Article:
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It’s been interesting, if not exactly cheering, to note that, within hours of her winning the job of leading the Labour Party, the possibility that Jacinda Ardern might conceive a child while in office has been advanced as an impediment to her ability to be an effective Prime Minister.

Precisely the opposite argument was advanced by the Right about Helen Clark when she entered Parliament and as she rose to prominence as a potential party leader. Her choice not to have children was not only held against her but interpreted and expressed in the most cruel fashion as evidence that she was an unnatural woman and, in all probability, a lesbian.

One might have thought that Helen’s subsequent career might have put paid to this level of chauvinistic prejudice but it seems not. As the French have it: Plus ca change, plus c’est la meme chose. The more things change the more they remain the same.

You can’t win, baby!

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Why my money’s on David Parker. And why Labour’s should be as well!

OK, eventually you have to put your money where your mouth is. So who, of the four declared contestants – Nanaia Mahuta, Grant Robertson, Andrew Little and David Parker –  should, in my opinion, win the Labour leadership contest? And let’s be clear: the only criterion for the job is that that person should have at least a snowball’s chance of beating John Key in 2017.

Nanaia Mahuta has already conceded that she’s unlikely to win the race and she is to be admired for her honesty.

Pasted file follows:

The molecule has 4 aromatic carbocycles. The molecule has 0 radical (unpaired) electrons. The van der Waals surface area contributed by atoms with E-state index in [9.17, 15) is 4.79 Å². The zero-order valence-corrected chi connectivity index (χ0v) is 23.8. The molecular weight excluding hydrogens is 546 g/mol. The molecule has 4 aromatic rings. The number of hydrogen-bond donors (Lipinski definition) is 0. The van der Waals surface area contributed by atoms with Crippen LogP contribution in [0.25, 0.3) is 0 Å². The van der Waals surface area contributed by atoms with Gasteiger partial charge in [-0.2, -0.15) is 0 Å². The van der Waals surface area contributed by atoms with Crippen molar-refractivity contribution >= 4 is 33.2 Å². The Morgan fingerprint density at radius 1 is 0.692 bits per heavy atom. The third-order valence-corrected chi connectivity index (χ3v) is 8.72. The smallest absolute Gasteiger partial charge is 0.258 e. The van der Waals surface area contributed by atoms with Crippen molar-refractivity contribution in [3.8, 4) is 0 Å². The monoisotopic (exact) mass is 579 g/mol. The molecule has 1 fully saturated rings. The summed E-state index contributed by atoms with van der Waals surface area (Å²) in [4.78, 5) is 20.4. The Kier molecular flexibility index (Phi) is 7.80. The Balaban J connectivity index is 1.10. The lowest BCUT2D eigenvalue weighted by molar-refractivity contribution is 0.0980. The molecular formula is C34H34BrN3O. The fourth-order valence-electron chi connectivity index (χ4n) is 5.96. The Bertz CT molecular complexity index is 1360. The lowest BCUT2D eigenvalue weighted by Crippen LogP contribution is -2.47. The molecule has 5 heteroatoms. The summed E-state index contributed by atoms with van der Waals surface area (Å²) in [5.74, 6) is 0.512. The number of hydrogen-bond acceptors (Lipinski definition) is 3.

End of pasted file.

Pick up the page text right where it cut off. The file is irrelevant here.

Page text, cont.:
Of the remaining three I’m going to discount Andrew Little first. I simply don’t believe that the country is ready for a grim-faced former union leader to be Prime Minister or to be this country’s envoy overseas.    Read the rest of this entry »

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The Labour Leadership: TV or not TV

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Following my earlier post, in which I argued that the ability to communicate effectively on television is a sine qua non for any politician hoping to occupy the highest office in the land, I thought it might be worthwhile to rate the current pretenders to the Labour leadership with particular –  but not exclusive –  reference to how they perform on the box. To assist in this exercise I’m using the Television Compatibility Matrix or TVCM (My own invention!) to place the prospective leaders on a scale of 1 to 10, one being ‘totally hopeless’ and ten being ‘makes Bill Clinton look like an amateur’. So here goes: Read the rest of this entry »

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A Sort Of Open Letter to the ABCs in the Labour Caucus

A good mate pointed out to me that it wasn’t very smart to heap abuse on the heads of people whose opinion you hoped to change. He was referring to my most recent post On the extremely rare danger of overestimating Labour Party Stupidity, in which I called the ‘Anyone But Cunliffe’ brigade ‘numbskulls’.

My good mate is right. It wasn’t very smart and you aren’t all numbskulls. But I was angry with you. Very angry.

I’m still angry with you because, though I’m not a member of the Labour Party, that’s where my political sympathies lie – left of left. Like you, I want Labour to win the next election. I want to see the back of a government that rewards the rich and powerful and punishes the poor and powerless. So I’m unlikely to have time or sympathy for anyone whose words or actions make that Labour win unlikely.  That is what you are doing by supporting either Grant Robertson’s or Shane Jones’ bid for the leadership. Robertson can’t win for Labour and Jones is a harmful distraction.   Read the rest of this entry »

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The Three Graces of Auckland Central (after Rafael)